British Museum

RA Collection: People and Organisations

Founded in 1753 in response to the public bequest by Sir Hans Sloane of his collection of objects, herbarium and library. The original museum collection comprised that of Sloane together with the Cottonian and Harleian manuscript collections. George II donated the "Old Royal Library" in 1757, adding the privilege of copyright receipt.

The original stated purpose of the museum was "to promote universal understanding through the arts, natural history and science in a public museum". The museum opened to the public in 1759 in Montagu House, on the current site.

The collection expanded rapidly with the acquisition of antiquities from Egypt, Greece and Rome, culminating with the purchase of the Parthenon marbles in 1816. George IV donated George III's library in 1823, triggering a reconstruction of the museum buildings. The current museum was designed by Sir Robert Smirke, the round reading room by Sydney Smirke. The new buildings allowed freer access to the collections and the museum's public grew enormously.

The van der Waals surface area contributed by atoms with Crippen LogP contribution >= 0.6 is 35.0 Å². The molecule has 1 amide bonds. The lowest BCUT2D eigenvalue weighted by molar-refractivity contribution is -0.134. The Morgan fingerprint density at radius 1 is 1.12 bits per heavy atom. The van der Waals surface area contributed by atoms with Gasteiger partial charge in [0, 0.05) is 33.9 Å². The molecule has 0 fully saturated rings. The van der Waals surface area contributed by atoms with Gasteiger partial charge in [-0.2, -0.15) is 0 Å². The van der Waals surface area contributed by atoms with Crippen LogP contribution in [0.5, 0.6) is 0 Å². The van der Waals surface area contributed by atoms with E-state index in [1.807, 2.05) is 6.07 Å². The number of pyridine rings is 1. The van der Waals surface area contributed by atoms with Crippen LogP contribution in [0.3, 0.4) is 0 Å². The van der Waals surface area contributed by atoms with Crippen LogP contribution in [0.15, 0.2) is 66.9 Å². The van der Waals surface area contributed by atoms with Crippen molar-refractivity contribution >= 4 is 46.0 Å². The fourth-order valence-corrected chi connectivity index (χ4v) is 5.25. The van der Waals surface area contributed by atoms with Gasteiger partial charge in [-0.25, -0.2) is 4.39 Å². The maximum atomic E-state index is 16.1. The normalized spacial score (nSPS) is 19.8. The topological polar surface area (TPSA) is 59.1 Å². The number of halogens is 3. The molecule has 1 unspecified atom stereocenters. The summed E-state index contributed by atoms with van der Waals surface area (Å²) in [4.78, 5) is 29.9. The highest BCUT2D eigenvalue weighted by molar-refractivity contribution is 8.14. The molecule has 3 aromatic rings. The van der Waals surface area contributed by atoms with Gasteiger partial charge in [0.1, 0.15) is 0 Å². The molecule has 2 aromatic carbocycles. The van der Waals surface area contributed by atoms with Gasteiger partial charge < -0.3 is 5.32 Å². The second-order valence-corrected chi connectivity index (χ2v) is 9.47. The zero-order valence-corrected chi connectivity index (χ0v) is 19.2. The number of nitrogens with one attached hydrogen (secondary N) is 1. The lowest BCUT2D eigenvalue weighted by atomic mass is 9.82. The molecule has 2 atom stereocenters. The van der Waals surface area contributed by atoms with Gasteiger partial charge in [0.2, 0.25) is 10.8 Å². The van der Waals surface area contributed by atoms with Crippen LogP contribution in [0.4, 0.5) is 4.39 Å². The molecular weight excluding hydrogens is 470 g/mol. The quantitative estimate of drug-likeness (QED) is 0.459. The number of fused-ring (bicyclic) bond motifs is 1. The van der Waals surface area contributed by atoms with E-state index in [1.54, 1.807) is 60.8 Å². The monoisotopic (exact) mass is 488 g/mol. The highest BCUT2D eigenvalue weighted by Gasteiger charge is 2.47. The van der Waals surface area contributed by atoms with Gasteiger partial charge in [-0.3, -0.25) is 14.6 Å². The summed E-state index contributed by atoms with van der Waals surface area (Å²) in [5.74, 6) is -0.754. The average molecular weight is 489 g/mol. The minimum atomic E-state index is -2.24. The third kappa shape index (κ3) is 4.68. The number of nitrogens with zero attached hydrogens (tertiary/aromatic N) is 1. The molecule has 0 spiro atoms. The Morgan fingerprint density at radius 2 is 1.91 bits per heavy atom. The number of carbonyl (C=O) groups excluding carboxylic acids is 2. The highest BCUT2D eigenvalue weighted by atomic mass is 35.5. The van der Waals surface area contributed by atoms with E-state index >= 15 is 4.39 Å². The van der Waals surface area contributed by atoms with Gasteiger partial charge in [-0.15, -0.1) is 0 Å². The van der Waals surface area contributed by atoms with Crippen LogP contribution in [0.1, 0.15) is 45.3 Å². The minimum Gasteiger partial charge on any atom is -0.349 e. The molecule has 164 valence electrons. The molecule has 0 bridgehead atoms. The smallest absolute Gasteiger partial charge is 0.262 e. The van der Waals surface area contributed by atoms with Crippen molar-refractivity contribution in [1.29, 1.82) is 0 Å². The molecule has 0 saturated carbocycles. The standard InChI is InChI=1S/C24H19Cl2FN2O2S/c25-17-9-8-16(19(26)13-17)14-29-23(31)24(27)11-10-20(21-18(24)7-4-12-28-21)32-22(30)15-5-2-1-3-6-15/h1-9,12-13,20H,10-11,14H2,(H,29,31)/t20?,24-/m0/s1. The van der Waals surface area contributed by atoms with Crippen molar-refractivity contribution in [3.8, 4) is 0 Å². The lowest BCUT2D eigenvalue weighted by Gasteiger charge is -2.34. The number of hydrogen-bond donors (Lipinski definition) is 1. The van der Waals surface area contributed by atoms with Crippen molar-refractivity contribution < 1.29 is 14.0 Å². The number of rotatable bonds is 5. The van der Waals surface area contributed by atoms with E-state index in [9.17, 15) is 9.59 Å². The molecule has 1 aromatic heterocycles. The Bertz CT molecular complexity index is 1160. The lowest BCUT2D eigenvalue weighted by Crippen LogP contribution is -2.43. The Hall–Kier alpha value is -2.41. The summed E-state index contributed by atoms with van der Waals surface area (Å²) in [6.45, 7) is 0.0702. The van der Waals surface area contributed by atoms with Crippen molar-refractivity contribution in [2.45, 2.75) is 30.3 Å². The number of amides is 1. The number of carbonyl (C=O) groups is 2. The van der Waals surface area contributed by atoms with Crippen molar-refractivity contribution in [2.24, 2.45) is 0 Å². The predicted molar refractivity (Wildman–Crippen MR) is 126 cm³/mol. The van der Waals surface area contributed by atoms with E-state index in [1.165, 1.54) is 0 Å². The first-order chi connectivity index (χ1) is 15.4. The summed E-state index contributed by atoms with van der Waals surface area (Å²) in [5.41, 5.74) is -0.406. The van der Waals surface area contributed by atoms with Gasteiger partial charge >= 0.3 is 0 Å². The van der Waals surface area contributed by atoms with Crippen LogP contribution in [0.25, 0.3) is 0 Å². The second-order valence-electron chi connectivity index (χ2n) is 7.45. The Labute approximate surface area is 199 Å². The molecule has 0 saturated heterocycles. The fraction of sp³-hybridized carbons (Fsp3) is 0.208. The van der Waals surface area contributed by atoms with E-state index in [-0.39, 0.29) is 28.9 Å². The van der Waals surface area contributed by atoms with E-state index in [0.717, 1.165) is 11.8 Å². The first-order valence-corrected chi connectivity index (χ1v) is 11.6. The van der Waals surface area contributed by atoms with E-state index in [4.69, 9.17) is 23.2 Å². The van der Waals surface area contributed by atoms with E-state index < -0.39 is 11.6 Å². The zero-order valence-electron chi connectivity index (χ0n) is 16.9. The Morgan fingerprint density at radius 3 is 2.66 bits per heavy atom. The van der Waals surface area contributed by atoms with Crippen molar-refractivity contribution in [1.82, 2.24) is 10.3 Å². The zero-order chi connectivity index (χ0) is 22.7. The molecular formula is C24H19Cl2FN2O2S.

In 1880 the natural history collections were moved to South Kensington to become the Natural History Museum. This coincided with further development at the museum site. Pressure on space was largely resolved in 1998 with the move of the British Library to purpose-built accommodation at St. Pancras. Sir Norman Foster then oversaw a redevelopment of the great court and round reading room, completed in 2000.

The Museum is governed by a board of Trustees, responsible to Parliament. The collections belong to the nation and admission is free.

Source: Official history,

Works associated with British Museum in the RA Collection

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Associated books

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